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Utah Business

Two business owners share the hardships and the fun of what working with family is really like. Here's how they make it all work.

Working With Family

Working with family isn’t a new concept to Vivien Böhme, cofounder of the clothing line Böhme, which she started with her sister, Fernanda Böhme. They’ve worked together since Vivien was 10, when they cleaned buildings together with their parents from 5 p.m. to midnight.  

“We could switch: either you had to stay and babysit the younger brothers or you had to go clean,” Vivien said. “It was drudgery. We did it for years. But now we have this hunger and we’re both natural workaholics.”She has financially supported her parents since she was 16 years old. 

Working With A Sister

Today, it’s fulfilling to see how a successful family business that she and Fernanda created could benefit a large part of their family.  But a unique set of challenges come from working with someone you’ve known your entire life. They’re both direct communicators, for example. Their natural way of talking can sound angry to people outside of the family.

“We’ll argue like cats and dogs but we move over quickly,” she said. “Problems don’t linger.” You’ll always encounter problems when you work with family, she says. It’s working through those problems, rather than avoiding them, that matters. 

Understanding one another’s role is also important. Vivien said the Brazilian sisters’ skills complement each other ―she handles the numbers side of things and her sister the creative. 

“When we come together with our skillsets it’s magic – few people locally can beat us at that and, actually, nobody can,” Vivien said laughing. “Not in women’s retail.” 

Vivien said a family business partnership is like marriage: neither are ever 50/50. One person will always be pulling more than the other or working more hours than you worked. “When you have a truly good partnership, you should be able to complement each other,” Vivien said. “That should be happening.”

She’s learned you don’t just go into business with a family members― you also go into business with their spouse. “So many spouses don’t believe, or they’re afraid,” Vivien said. “And it wreaks havoc in the business. Really, there are far more people involved than you think. So, the spouses both better be all in.”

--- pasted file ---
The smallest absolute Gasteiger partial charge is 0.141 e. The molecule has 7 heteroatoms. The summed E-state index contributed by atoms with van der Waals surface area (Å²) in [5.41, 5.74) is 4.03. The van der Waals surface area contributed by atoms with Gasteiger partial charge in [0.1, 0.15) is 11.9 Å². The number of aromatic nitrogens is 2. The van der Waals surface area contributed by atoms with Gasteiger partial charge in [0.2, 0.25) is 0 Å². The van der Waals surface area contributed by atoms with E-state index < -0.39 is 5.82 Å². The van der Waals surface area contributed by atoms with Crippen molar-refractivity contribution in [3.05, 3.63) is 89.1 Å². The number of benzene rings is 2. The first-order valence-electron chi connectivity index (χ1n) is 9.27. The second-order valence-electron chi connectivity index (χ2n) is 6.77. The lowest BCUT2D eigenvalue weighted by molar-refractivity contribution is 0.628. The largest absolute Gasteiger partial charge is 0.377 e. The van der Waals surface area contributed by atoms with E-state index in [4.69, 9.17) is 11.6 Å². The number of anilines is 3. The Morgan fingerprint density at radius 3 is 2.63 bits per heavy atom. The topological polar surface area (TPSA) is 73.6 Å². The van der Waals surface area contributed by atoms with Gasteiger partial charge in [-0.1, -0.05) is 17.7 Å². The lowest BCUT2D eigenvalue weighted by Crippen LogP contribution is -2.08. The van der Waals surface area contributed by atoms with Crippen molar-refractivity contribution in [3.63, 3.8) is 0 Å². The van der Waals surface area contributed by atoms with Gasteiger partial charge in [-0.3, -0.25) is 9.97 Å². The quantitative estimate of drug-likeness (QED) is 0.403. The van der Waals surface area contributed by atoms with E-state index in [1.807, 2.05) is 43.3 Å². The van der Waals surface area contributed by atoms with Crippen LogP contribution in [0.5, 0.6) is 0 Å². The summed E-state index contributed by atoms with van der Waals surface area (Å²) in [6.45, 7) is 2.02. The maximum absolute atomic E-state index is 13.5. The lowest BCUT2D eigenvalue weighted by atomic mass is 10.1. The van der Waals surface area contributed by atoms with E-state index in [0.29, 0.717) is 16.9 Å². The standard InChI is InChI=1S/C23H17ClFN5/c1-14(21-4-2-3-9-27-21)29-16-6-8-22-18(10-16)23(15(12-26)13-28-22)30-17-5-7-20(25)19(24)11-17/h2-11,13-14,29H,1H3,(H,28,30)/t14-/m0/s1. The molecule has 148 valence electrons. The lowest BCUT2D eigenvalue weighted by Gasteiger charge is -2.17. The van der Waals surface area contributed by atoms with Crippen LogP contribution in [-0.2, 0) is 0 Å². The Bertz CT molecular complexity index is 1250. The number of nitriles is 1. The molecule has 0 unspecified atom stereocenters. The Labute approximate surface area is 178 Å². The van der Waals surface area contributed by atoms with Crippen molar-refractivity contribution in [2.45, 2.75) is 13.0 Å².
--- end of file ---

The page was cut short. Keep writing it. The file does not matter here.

Working with a spouse

That’s something that CEO, Ali Hynek, also understands. While she worked with her mother and brother in the earlier days of her company, she now works most closely with her husband, Jeremy, at their family-owned business, Nena & Co. A company that preserves Guatemalan heritage through woven purses. 

“It’s harder to work with your spouse than your parents,” she said laughing.

She recommends writing clear expectations on legal documents about who does what in the company. Ms. Hynek said contracts help people remain friends or family members. 

“People stop being married because of money and business,” Ms. Hynek said. “And they stop being friends. So it’s a smart decision to have contracts. In the end, it’s just business and it’s just money. And your relationships are more important than that if it’s someone you love.”

Ms. Hynek mentions that the hardest part of working with a family member is transitioning successfully from business life to family life at the end of a work day. While they show professionalism with each other in the office so their employees know they respect the partnership, they can come home at the end of a long day and – like couples everywhere – bring the work challenges home. 

“When you have a hard day, it ends up being a hard night,” Ms. Hynek said. “So it’s hard to separate the two.”

They’ve set up rules: when they’re home with their kids, they don’t talk work or get on their phones until the kids go to bed. Otherwise, they’d never stop talking about work. Making evenings deliberately separate from work time helps them be more present when it’s family time. Ms. Hynek also said it’s wise for couples who work together to find a family counselor that can help navigate those two worlds together.

But one of the best things about her work is that she’s grown closer to her family because of their business. “We don’t want to just get by and make it through the day,” Ms. Hynek said. “We’re in such an amazing time in our lives. We’ve made the decision that we want to enjoy it and not just get through it. We’re making sure we’re happy together and being good to each other.”